Originally a George and Ira Gershwin stage hit, Girl Crazy had been filmed by RKO in 1932, starring Bert Wheeler and Robert Woolsey in a version that put the emphasis on comedy and gave short shrift to the show's wonderful songs. MGM bought the property in 1939 and considered using it as a follow-up vehicle for Fred Astaire and Eleanor Powell after Broadway Melody of 1940 (1940). But music supervisor and Garland mentor Roger Edens had other plans, convincing his reluctant star (who was impatient to move on to adult roles) that this was a perfect vehicle for one more re-teaming of her and Mickey as rambunctious teens. Girl Crazy casts Rooney as an irresponsible young playboy who's sent to a Western mining school where Garland, as the dean's daughter, helps straighten him out. Together they save the financially strapped college by staging a rodeo/beauty contest/musical extravaganza. Garland's character, called Ginger Gray, was played onstage by Ginger Rogers.
The Mickey-Judy version of Girl Crazy, produced by MGM's prestigious Arthur Freed unit, restores the show's entire score and adds "Fascinatin' Rhythm" from another Gershwin musical, Lady Be Good. Rooney and Garland are at their irrepressible best on "Could You Use Me?" and "I Got Rhythm," while Garland solos (or sings with the chorus) on "Bidin' My Time," "Embraceable You" and a heart-rending "But Not For Me." June Allyson, then at the beginning of her MGM career, energetically partners Rooney on "Treat Me Rough." Rooney, quite impressively, plays piano with the Tommy Dorsey Orchestra during "Fascinatin' Rhythm."
Busby Berkeley, who had previously directed Rooney and Garland in their biggest co-starring hits, Babes in Arms (1939), Strike Up the Band (1940) and Babes on Broadway (1941), also was signed to direct Girl Crazy. But he was removed from the film after staging only one number, a typically elaborate finale built around "I Got Rhythm." Berkeley clashed over staging ideas with Edens, who complained of the director's "big ensembles and trick cameras... with people cracking whips and guns and cannons going off all over my arrangements and Judy's voice." Garland also had grown resentful of Berkeley's demanding ways and would later say, "I used to feel as if he had a big black bull whip and he was lashing me with it. Sometimes I used to think I couldn't live through the day."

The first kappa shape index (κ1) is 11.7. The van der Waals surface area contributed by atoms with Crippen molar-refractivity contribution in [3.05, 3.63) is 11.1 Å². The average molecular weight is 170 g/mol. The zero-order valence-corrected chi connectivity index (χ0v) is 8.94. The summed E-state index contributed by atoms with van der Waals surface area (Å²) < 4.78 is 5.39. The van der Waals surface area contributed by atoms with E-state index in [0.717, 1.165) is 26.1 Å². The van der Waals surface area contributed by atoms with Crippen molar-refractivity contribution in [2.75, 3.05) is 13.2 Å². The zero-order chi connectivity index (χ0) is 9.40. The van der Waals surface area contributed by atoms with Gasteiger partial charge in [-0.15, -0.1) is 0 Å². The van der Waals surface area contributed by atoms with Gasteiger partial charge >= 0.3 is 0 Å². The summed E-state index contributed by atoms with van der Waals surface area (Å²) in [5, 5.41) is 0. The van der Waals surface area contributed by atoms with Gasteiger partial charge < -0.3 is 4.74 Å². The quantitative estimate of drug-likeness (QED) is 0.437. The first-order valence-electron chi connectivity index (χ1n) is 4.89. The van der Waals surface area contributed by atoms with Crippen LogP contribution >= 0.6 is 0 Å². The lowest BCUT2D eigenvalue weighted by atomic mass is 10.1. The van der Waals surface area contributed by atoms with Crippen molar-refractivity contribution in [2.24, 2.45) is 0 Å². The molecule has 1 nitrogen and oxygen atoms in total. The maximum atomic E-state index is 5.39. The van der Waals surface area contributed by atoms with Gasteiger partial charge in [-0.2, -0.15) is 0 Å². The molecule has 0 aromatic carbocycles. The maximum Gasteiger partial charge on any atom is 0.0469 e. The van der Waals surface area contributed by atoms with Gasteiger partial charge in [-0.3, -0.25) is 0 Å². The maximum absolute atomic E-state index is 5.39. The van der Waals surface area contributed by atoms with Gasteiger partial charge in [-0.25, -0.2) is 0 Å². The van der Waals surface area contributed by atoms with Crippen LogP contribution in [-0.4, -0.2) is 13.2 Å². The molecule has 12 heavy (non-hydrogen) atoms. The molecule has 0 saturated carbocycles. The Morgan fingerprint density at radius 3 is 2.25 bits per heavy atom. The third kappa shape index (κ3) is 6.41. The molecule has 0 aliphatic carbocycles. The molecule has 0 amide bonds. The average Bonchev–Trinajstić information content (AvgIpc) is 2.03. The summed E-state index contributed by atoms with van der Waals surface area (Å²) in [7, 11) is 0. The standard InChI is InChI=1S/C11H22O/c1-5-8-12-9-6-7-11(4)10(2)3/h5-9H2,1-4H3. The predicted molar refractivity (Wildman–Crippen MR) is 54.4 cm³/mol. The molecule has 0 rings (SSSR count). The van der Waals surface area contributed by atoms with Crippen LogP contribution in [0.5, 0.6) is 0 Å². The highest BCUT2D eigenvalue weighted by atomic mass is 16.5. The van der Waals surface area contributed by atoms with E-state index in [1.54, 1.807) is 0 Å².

Happily, the director brought in as Berkeley's replacement, Norman Taurog, had a calmer approach that allowed more attention to be focused on the talent at hand and less on frenetic production numbers. Film historian Frank N. Magill has written that "Taurog's direction and staging of the musical numbers" in Girl Crazy "reflected the beginnings of a new style in film musicals." This new, "integrated" approach allowed the songs and dances to express character development. The performing room given Rooney and Garland was reflected in the reviews, including Theodore Strauss's comment in The New York Times that "the immortal Mickey... is an entertainer to his fingertips. And with Judy, who sings and acts like an earthbound angel, to temper his brashness, well, they can do almost anything they wish, and we'll like it even in spite of ourselves."
Producer: Arthur Freed
Director: Norman Taurog
Screenplay: Fred F. Finklehoffe, Dorothy Kingsley, William Ludwig, Sid Silvers, from play by Guy Bolton and Jack McGowan
Art Direction: Cedric Gibbons
Cinematography: William H. Daniels, Robert H. Planck
Costume Design: Irene Sharaff
Editing: Albert Akst
Original Music: George and Ira Gershwin
Choreographer: Busby Berkeley
Principal Cast: Mickey Rooney (Danny Churchill Jr.), Judy Garland (Ginger Gray), Gil Stratton (Bud Livermore), Robert E. Strickland (Henry Lathrop), Rags Ragland (Rags), June Allyson (Specialty Solo), Nancy Walker (Polly Williams), Tommy Dorsey (Himself).
BW-99m. Closed captioning.
by Roger Fristoe